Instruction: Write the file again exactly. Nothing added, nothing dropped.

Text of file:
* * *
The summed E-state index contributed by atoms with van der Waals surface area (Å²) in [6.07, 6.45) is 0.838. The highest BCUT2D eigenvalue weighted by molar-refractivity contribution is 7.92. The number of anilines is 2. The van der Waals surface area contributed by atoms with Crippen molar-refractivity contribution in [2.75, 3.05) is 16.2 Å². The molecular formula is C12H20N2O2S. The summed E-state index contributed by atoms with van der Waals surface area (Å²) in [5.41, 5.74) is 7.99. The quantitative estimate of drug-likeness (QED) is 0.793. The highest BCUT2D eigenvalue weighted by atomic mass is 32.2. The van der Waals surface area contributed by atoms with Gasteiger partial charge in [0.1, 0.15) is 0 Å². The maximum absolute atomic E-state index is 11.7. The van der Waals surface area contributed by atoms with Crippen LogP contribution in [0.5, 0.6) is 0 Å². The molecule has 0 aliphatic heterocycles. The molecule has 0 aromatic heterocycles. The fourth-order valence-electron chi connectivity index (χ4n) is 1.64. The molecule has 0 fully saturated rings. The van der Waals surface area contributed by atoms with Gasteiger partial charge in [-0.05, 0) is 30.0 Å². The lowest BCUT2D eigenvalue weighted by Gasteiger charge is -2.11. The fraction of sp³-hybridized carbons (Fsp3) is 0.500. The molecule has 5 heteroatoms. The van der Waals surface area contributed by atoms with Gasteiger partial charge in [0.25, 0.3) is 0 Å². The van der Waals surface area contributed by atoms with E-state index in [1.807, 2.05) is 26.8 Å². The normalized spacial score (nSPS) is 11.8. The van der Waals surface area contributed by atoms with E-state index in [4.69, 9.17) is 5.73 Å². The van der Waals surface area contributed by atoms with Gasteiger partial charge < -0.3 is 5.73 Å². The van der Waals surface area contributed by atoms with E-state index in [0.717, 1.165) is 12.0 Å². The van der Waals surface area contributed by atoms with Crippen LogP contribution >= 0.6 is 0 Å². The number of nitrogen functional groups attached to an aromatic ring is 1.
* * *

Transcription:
The summed E-state index contributed by atoms with van der Waals surface area (Å²) in [6.07, 6.45) is 0.838. The highest BCUT2D eigenvalue weighted by molar-refractivity contribution is 7.92. The number of anilines is 2. The van der Waals surface area contributed by atoms with Crippen molar-refractivity contribution in [2.75, 3.05) is 16.2 Å². The molecular formula is C12H20N2O2S. The summed E-state index contributed by atoms with van der Waals surface area (Å²) in [5.41, 5.74) is 7.99. The quantitative estimate of drug-likeness (QED) is 0.793. The highest BCUT2D eigenvalue weighted by atomic mass is 32.2. The van der Waals surface area contributed by atoms with Gasteiger partial charge in [0.1, 0.15) is 0 Å². The maximum absolute atomic E-state index is 11.7. The van der Waals surface area contributed by atoms with Crippen LogP contribution in [0.5, 0.6) is 0 Å². The molecule has 0 aliphatic heterocycles. The molecule has 0 aromatic heterocycles. The fourth-order valence-electron chi connectivity index (χ4n) is 1.64. The molecule has 0 fully saturated rings. The van der Waals surface area contributed by atoms with Gasteiger partial charge in [-0.05, 0) is 30.0 Å². The lowest BCUT2D eigenvalue weighted by Gasteiger charge is -2.11. The fraction of sp³-hybridized carbons (Fsp3) is 0.500. The molecule has 5 heteroatoms. The van der Waals surface area contributed by atoms with Gasteiger partial charge in [0.25, 0.3) is 0 Å². The van der Waals surface area contributed by atoms with E-state index in [1.807, 2.05) is 26.8 Å². The normalized spacial score (nSPS) is 11.8. The van der Waals surface area contributed by atoms with E-state index in [4.69, 9.17) is 5.73 Å². The van der Waals surface area contributed by atoms with Gasteiger partial charge < -0.3 is 5.73 Å². The van der Waals surface area contributed by atoms with E-state index in [0.717, 1.165) is 12.0 Å². The van der Waals surface area contributed by atoms with Crippen LogP contribution >= 0.6 is 0 Å². The number of nitrogen functional groups attached to an aromatic ring is 1.